I’ve been meaning to follow-up on my first post on curation for a while now, but it wasn’t until I read Nigel Paine’s article on Training Zone that I felt compelled to get this post together. The bit I really liked was Nigel’s mantra “curate first, create second” which I could not agree with more.
Embracing curation as a part of your learning strategy makes sense for many reasons. For starters as I said in the previous article it’s a “gateway drug” to becoming what Bob Mosher and Con Gottfredson call “dynamic learners” and we all need more of those.
It can also save you money. If you have a third-party content library you may be better off curating instead. If you don’t have a library of general learning resources, curation means you can create one for free.
- Curation lets you grab the best content from the best online authors. A lot of content libraries are staid, dull and out of date.
- With Curation you control the meta data, this means you can give each article the tags that make sense to your employees.
- You can link articles to your company’s goals and make them relevant for your audience.
Remember good curation is about understanding what your audience needs and cares about.
Most companies spend thousands of pounds each year on basic Microsoft IT skills training. Not only does this cost a lot in cash, it usually means going on a whole day course out of the office, when what you really need is performance support. The right resource for the right person at the right time – at the moment of application.
If you search You Tube for Excel tutorials you will find a plethora of resources. Some will be better than others of course, but that’s where your skills as a learning professional come in to evaluate how effective they are likely to be for your audience. You could quite conceivably use a tool like Pinterest, Scoop.it or Learnfizz to create a collection of tagged resources covering all the main functions of MS Office and it wouldn’t cost you a penny. Yes it will take you time to collect and review and yes you may not have access to YouTube at work, but perhaps this is the clear business case you need to change all that?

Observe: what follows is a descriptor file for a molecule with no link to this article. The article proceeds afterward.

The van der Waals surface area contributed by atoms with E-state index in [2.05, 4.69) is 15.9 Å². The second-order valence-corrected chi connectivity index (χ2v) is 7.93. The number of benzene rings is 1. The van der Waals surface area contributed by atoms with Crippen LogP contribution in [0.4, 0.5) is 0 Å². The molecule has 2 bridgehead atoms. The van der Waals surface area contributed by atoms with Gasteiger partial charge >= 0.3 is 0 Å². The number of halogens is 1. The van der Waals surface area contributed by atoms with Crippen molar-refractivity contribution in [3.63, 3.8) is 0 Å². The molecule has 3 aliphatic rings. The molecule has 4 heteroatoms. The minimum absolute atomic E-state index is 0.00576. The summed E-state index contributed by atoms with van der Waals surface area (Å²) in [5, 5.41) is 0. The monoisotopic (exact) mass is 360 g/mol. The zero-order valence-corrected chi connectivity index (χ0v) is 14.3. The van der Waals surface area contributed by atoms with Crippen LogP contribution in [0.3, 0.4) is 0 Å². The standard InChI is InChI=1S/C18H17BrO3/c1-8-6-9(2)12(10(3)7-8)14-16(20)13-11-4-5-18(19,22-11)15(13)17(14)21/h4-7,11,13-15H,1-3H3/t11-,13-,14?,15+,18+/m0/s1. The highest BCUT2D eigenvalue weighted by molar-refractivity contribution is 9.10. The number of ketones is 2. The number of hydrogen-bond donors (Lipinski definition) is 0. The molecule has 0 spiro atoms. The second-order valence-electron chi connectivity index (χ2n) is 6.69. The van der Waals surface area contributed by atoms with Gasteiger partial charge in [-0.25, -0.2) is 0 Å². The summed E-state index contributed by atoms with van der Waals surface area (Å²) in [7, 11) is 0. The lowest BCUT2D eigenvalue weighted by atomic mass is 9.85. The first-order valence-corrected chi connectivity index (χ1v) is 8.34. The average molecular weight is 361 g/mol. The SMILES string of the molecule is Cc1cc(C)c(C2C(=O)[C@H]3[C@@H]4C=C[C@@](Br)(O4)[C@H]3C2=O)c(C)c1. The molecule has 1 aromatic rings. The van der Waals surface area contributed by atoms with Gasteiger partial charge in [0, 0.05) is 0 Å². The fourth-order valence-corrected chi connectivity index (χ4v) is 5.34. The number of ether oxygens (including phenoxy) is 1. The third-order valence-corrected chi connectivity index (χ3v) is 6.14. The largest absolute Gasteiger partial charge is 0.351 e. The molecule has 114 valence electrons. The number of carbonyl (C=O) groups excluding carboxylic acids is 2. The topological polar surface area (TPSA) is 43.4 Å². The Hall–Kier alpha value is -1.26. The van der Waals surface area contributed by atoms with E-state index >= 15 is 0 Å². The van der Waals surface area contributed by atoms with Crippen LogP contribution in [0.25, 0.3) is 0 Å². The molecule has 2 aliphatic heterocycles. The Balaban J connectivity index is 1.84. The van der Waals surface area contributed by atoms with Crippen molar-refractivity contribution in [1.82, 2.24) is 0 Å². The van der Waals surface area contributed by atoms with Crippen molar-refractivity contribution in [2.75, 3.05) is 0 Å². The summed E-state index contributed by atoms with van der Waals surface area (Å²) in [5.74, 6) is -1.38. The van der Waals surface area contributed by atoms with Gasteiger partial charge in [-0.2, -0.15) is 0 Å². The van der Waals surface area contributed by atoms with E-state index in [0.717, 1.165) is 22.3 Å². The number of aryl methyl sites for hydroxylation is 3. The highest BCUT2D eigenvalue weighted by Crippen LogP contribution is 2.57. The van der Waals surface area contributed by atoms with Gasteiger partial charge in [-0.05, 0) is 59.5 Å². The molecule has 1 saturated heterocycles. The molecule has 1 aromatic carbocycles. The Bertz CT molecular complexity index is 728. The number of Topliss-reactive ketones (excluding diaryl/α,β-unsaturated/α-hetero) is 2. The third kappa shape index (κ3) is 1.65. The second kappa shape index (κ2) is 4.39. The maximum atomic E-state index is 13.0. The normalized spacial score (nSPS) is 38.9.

I thought twice about calling curation a bandwagon in the title of this post as it’s clearly a pejorative term. However, the rapidly expanding number of tools in this sector means it is a bubble that surely cannot be sustained. This doesn’t mean it’s going to disappear, but it does mean that you need to choose your platform carefully if you want to be sure of using the same one this time next year. And while most options are free to use, it’s worth considering a paid option, as it generally brings security and peace of mind. Developers who get paid tend to provide a better service.
You might not want to limit yourself to just one tool. They all have slightly different strengths, Scoop.it is a great all-rounder with fantastic search engines, Pinterest is visually appealing, Pearl Trees is great for exploring related topics and making serendipitous discoveries and Learnfizz focuses on learning.
If you are going to use a variety of tools you want to be able to pull them together into some sort of portal, perhaps on your intranet or blog, to make it easy for your audience to access. So part of your selection should involve asking ” how can I extract the content?”. Scoop.it has RSS feeds for each of your topics so people can get them straight to their inbox or feed reader. It even gives you the code to export an iframe with a dynamic slider showing your latest topics. Wouldn’t that look good on your intranet?
Once you’ve chosen a tool and topic, you need to figure out how you are going to cultivate the skills and habits of a good curator. It’s really important to figure out how you can integrate curating into your daily routine. If you don’t do this you won’t find the content you need. Curation requires passion and discipline. Here are some tips:
- Identify the times in your average day that you could spend curating. Perhaps during your commute if you take the bus or train, or maybe during your lunch break.
- Aim for about 30 minutes a day and put in your calendar.
- Eat the elephant one bite at a time – you don’t need to create a comprehensive library in the first week.
- Get your team involved – many hands make light work (just make sure they are as clued up as you)
- If you get several people involved you can focus on quality – even three or four articles a week each will build into a quality resource quite quickly.
Don’t just focus on the quality of the content, focus on the quality of your own curation. Remember you add value when you add context. Two or three well positioned articles that clearly link to issues your organisation is facing, will resonate more strongly with your audience than hundreds of generic articles. You also add value when you make the user experience simpler so always take time to add metadata to organise the collection.
That’s the difference between aggregation and curation.